Reading at Mass

Dear Grace,
I have moved to a different parish within the last couple of years and I am getting conflicting information from two parish priests regarding practices for readers, among other things. I have attempted to research something in particular and am unable to find anything written on it. I have been a lector/reader for several years.

Originally, when I was trained (by the parish priest at the time) I was told that upon stepping onto the ambo and before beginning to do any reading, the reader should face the priest and gently bow as a sign of respect to the priest. Upon coming to this new parish, our pastor has a very casual and different attitude. For example, he refuses to wear clerical dress outside of Mass, he prefers if parishioners refrain from calling him “Father.” He has recently stated that some lectors' practices of genuflecting towards the tabernacle on the way up to the ambo and bowing to the priest prior to reading is silly and unnecessary. Could you please clarify this for me? I don't want to be legalistic about things, but on the other hand if these practices are correct I would like to know.

Without a doubt, moving to another parish can sometimes become a challenging experience. This may be especially so for persons involved in lay ministry who have been trained in and practiced their ministry under the guidance of another pastor or priest. It is of course true that we will find some things are done differently in a new church community from the way we have been used to, and there will be some variation. When it comes to liturgical celebrations, however, there are rules or “rubrics” that must be followed. Your questions concern the gestures of genuflecting and bowing on the part of the reader (lector) at Mass.

On Holy Thursday, 2000, Pope John Paul II approved the revised Institutio Generalis Missalis Romani, popularly known as the General Instruction of the Roman Missal. This present revision replaces the 1975 edition of the General Instruction. It is the most current document in use that gives the general guidelines for planning the Eucharistic celebration properly and sets forth the rules for arranging the individual forms of celebration.

In this document, we find no instruction indicating that the reader should bow to the priest before proclaiming the Word of God. There is only one instance when the reader is to bow. Upon reaching the altar after the introductory procession, the reader, along with the priest and other ministers, makes a profound bow (the body bending from the waist) to reverence the altar (GIRM, 122).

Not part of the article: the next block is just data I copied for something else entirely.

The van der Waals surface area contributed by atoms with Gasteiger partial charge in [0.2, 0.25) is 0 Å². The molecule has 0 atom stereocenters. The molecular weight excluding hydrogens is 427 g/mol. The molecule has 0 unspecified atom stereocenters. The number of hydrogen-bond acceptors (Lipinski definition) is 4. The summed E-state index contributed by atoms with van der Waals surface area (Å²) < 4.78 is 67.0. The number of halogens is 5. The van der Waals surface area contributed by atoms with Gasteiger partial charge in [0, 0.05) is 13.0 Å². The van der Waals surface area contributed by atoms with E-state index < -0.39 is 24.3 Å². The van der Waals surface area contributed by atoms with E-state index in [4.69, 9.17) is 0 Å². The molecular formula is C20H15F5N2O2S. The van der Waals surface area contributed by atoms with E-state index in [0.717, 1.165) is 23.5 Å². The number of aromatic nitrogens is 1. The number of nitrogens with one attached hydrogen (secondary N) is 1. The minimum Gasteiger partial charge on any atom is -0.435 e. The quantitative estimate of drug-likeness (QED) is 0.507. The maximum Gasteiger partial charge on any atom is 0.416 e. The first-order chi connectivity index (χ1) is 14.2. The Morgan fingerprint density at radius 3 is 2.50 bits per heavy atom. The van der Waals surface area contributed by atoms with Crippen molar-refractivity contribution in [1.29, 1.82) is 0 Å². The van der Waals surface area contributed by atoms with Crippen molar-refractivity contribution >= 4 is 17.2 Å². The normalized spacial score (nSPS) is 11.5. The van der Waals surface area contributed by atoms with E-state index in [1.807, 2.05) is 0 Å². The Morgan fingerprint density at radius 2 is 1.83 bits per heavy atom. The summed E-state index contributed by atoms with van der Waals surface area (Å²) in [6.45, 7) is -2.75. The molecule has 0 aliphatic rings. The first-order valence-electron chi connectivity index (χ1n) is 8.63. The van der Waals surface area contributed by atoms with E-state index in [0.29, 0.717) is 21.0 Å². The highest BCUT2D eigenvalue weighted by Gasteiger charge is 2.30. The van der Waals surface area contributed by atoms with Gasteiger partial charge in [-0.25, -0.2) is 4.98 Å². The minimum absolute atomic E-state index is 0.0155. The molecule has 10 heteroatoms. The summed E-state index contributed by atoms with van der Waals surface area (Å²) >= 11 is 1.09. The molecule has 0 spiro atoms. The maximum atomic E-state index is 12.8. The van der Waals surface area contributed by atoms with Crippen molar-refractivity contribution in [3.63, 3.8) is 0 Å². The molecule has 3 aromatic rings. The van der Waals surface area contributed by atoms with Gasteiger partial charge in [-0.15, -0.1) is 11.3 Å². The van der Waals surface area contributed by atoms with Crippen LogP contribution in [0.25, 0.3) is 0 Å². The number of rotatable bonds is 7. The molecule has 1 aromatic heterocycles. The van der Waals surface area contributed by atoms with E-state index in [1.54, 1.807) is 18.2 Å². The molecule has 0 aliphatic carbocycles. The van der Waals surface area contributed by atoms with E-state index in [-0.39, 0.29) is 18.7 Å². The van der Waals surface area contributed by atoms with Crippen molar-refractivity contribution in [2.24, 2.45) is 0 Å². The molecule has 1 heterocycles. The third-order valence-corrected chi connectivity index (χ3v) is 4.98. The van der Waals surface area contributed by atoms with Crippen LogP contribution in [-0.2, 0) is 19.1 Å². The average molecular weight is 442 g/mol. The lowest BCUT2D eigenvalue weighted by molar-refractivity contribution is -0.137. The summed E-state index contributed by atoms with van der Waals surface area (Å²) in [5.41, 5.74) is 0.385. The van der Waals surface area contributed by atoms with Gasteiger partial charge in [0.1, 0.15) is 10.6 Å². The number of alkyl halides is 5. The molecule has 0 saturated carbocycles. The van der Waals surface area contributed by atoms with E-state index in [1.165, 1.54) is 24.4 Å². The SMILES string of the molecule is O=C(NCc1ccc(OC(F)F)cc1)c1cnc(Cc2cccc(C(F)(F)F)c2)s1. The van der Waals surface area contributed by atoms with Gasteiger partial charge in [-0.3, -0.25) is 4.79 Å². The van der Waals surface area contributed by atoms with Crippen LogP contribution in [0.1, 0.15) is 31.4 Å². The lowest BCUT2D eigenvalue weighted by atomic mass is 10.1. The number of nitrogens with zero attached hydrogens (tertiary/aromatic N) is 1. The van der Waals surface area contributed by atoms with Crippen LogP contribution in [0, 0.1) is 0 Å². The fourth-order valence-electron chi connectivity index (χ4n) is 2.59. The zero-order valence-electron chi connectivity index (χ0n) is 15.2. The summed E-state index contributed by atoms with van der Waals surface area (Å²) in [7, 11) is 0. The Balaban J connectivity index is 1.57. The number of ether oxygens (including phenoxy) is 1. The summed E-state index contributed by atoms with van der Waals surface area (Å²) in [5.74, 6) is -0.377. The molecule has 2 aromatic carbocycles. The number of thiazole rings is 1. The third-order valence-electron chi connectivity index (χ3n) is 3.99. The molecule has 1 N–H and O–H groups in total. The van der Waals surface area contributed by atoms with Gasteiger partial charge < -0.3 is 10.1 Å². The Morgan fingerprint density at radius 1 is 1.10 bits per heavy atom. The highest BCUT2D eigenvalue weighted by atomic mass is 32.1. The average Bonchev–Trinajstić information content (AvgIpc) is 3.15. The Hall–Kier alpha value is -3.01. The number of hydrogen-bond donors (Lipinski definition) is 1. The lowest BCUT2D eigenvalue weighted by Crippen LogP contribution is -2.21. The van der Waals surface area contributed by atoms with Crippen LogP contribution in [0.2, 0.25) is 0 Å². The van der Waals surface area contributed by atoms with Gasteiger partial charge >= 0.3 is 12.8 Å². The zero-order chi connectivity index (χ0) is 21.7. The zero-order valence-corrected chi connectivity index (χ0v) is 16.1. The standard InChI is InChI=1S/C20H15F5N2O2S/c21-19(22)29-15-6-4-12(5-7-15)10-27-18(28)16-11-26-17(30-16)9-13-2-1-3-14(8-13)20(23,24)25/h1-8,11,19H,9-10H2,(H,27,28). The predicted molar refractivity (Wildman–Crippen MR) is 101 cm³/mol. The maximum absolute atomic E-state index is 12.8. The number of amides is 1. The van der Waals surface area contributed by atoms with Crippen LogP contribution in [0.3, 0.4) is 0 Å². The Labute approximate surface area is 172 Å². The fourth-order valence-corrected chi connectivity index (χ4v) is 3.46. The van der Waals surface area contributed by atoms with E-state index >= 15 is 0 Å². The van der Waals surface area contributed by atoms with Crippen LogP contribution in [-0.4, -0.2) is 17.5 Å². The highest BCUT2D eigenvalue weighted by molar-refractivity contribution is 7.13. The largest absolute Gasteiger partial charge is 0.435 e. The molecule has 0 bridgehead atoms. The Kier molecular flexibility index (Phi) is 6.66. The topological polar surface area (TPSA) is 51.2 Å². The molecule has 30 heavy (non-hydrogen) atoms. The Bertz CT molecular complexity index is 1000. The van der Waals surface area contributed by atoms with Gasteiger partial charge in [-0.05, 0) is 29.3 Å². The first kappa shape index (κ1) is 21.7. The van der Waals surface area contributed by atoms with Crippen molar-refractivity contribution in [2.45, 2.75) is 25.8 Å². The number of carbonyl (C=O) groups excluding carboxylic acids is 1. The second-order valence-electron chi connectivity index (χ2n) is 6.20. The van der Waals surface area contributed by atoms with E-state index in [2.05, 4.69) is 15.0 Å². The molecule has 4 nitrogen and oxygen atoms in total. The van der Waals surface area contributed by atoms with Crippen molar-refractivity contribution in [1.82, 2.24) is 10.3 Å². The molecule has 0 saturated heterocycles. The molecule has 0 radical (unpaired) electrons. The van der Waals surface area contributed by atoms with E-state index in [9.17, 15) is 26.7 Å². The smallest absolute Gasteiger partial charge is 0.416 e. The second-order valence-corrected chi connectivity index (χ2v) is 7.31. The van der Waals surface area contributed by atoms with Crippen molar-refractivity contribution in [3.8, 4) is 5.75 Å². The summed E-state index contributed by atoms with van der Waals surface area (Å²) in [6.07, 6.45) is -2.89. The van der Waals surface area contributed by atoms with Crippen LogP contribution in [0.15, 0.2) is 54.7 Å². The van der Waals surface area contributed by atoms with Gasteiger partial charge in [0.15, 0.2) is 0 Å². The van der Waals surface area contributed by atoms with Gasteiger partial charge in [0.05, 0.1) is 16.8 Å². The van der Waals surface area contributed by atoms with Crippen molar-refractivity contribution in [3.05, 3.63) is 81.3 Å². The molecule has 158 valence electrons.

Bowing is a gesture of reverence. Therefore, one can see how this custom of bowing to the priest might be sometimes practiced or desired by some. Even so, it is optional for a reader to bow before proclaiming the Word of God, as the General Instruction is silent on this point.

Regarding genuflecting to the tabernacle by the reader on his or her way up to the ambo, the General Instruction is specific: “If there is a tabernacle with the Blessed Sacrament in the sanctuary, the priest, deacon and other ministers genuflect to it when they approach or leave the altar, but not during the celebration of Mass itself” (GIRM, 274). This probably has to do with the flow of the liturgy. During Mass, the priest, deacon and ministers must walk around the sanctuary area and it would take much longer if they each had to stop to genuflect each time they passed the tabernacle when it is located in the sanctuary.

Your concerns are certainly valid and your fervent desire to show reverence is not “silly.” Many Catholics today long for the same. You will be happy to know that the new General Instruction does make many provisions for a more sacred and reverent liturgy. For example, admonishing that the Liturgy of the Word “must be celebrated in such a way as to promote meditation,” the Instruction cautions against “any kind of haste which impedes recollection” and recommends brief moments of silence throughout the liturgy, especially after the readings and the homily so that the word of God may be “taken into the heart by the fostering of the Holy Spirit” (GIRM, 56).

It was the intention of the Fathers of the Second Vatican Council to make the Mass more accessible to the lay faithful. But that good intention has at times been misunderstood, and this has caused the attitude you see today on the part of some, including clergy. Pray for your pastor. And let us also pray that with time we will see in all the people of God an increased hunger for reverence in our scared liturgy.

© Copyright 2003 Grace D. MacKinnon

For permission to reproduce this article, contact Grace MacKinnon at

Grace MacKinnon is a syndicated columnist and public speaker on Catholic doctrine and teaches in the Diocese of Brownsville, Texas. Her new book Dear Grace: Answers to Questions About the Faith is available in our online store. If you enjoy reading Grace’s column, you will certainly want to have this book, which is a collection of the first two years of “Dear Grace.” Faith questions may be sent to Grace via e-mail at: You may also visit her online at

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